The History of Systematic Jury Selection

SJS and traditional jury selection offer different strategies to develop profiles of favorable and unfavorable jurors. SJS is a process by which statistical analysis is used to test for relationships between juror characteristics and attitudes about the case. Traditional jury selection refers to the methods and theories that govern attorneys’ implementation of peremptory challenges during voir dire; by definition, these methods do not employ scientific analysis. Attorneys typically rely on theories about jurors derived from stereotypes and intuition and may believe that years of experience in jury selection have sharpened their skill at selecting favorable jurors (Kressel & Kressel, 2002). Confidence in the efficacy of intuitive hunches to produce a favorable jury may result from lack of information to suggest otherwise. Indeed, as jury composition is only one of many variables that contributes to the outcome of a case, it is not possible for attorneys to receive feedback about the merit (or lack thereof) of their jury selection choices. The conviction with which attorneys often hold intuitive theories about jurors is highlighted by an example of a disagreement between prosecutor Marcia Clark and prosecution trial consultant Don Vinson ­during the O.J. Simpson trial. When Vinson’s recommendations based on his pretrial research conflicted with Clark’s intuition about how certain jurors would decide the case, he was fired and the prosecution ignored his advice (Davis & Loftus, 2006).

Traditional jury selection techniques are based on commonsense or stereotypic notions about the associations between juror demographic characteristics and verdict behavior. Fulero and Penrod (1990) cataloged a multitude of conflicting and often amusing advice that jury selection guides provide to attorneys. Theories are offered about the influence of juror characteristics such as occupation, gender, race, demeanor, appearance, social status, religion, marital status, and age on jurors’ tendencies to vote guilty (Fulero & Penrod). Examples of recommendations include advice to avoid jurors with crossed arms or “fidgety” mannerisms and to favor those who smile (Fulero & Penrod). Famed defense attorney Clarence Darrow argued that criminal defense attorneys should challenge women, Englishmen, and Germans, but keep Irishmen (Darrow, 1936). Others have argued that criminal defense attorneys should seek those jurors who are round-faced, jolly, and overweight rather than those who are thin and delicate (Bailey & Rothblatt, 1985). Those representing civil plaintiffs should look for those who are married (Belli, 1954), but avoid Scots, as “no McTavish was ever lavish” (Harrington & Dempsey, 1969, p. 175). Needless to say, these commonsense notions about jurors are, for the most part, unsupported by empirical research.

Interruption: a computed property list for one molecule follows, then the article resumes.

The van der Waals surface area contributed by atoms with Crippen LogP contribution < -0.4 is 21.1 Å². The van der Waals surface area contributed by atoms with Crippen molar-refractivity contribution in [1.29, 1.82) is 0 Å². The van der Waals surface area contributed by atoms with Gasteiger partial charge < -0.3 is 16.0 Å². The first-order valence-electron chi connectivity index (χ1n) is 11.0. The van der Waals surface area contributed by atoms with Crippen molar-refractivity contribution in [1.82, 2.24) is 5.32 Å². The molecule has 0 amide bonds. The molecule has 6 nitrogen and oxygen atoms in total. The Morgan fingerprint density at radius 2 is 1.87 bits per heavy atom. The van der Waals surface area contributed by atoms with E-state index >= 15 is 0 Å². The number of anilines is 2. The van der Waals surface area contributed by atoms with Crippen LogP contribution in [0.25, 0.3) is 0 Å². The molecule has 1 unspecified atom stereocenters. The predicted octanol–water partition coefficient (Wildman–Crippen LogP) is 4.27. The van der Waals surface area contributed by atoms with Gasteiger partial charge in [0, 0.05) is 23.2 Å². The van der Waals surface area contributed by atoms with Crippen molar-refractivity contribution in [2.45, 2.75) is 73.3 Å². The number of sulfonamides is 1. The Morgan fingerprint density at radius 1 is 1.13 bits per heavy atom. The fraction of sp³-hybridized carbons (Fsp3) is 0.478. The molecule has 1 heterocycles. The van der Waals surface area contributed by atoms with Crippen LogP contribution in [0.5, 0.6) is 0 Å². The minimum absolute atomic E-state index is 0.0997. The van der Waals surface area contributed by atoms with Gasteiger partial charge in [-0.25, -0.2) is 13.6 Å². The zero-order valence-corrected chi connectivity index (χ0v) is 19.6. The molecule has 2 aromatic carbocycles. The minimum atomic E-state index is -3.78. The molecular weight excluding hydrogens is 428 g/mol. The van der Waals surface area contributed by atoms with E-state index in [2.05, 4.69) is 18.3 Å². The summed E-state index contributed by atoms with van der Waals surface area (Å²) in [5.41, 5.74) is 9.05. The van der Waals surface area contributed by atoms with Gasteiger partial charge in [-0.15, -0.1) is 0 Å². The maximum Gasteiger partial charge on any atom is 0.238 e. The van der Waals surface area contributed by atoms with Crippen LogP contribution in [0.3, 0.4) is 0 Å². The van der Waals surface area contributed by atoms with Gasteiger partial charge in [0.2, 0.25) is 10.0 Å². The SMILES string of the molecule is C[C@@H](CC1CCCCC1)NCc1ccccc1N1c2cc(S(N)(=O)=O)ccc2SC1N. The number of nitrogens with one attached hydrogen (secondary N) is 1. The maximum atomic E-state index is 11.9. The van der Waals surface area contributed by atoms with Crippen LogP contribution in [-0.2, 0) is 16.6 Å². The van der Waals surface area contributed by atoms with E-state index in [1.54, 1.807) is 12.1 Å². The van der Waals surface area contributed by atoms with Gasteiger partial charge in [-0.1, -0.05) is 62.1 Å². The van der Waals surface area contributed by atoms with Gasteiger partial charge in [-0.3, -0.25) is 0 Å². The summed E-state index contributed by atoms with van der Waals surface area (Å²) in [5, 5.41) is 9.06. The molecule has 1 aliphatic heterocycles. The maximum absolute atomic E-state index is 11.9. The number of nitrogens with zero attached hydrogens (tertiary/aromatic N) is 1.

In contrast, scientific jury selection is the practice of implementing scientific techniques and systematic analysis to develop profiles of favorable and unfavorable jurors. The techniques rely upon the assumptions that individuals’ attitudes and characteristics can predict how they will evaluate evidence and render a verdict and that traditional social science methods can uncover these relationships between juror characteristics and verdict tendencies (Kovera et al., 2003). Although trial consulting, including scientific jury selection, has grown into a very lucrative industry over the last 30 years (Strier, 1999), social scientists’ early involvement in jury selection was politically motivated.

The dawn of scientific jury selection occurred during the 1971 Harrisburg Conspiracy Trial. Seven antiwar protesters, including Father Philip Berrigan and Sister Elizabeth McAllister, were charged with plotting to kidnap National Security Adviser Henry Kissinger, destroy draft records, and blow up heating tunnels in Washington, D.C. Sociologist Jay Schulman, social psychologist Richard Christie, and several other social scientists with experience in survey research techniques offered their services to the defense for the jury selection in this case (Frederick, 1984; Hastie, Penrod, & Pennington, 1983; Kassin & Wrightsman, 1988). These researchers conducted telephone surveys and interviews with community residents and gathered information on demographic characteristics, knowledge of case facts, religious and political affiliation, exposure to pretrial publicity about the case, case-specific attitudes, and attitudes toward the government (Hastie et al., 1983). These researchers used statistical analysis to determine if any demographic characteristics were significantly related to case-specific attitudes. The results of the survey indicated that religious affiliation and education were significantly related to attitudes toward the case. The social scientists used these findings to provide the defense with profiles of desirable and undesirable jurors, which helped the defense utilize their peremptory challenges by challenging jurors who fit the undesirable profile (Hastie et al.). The jury hung, and the defendants were acquitted (Hastie et al.; Kressel & Kressel, 2002).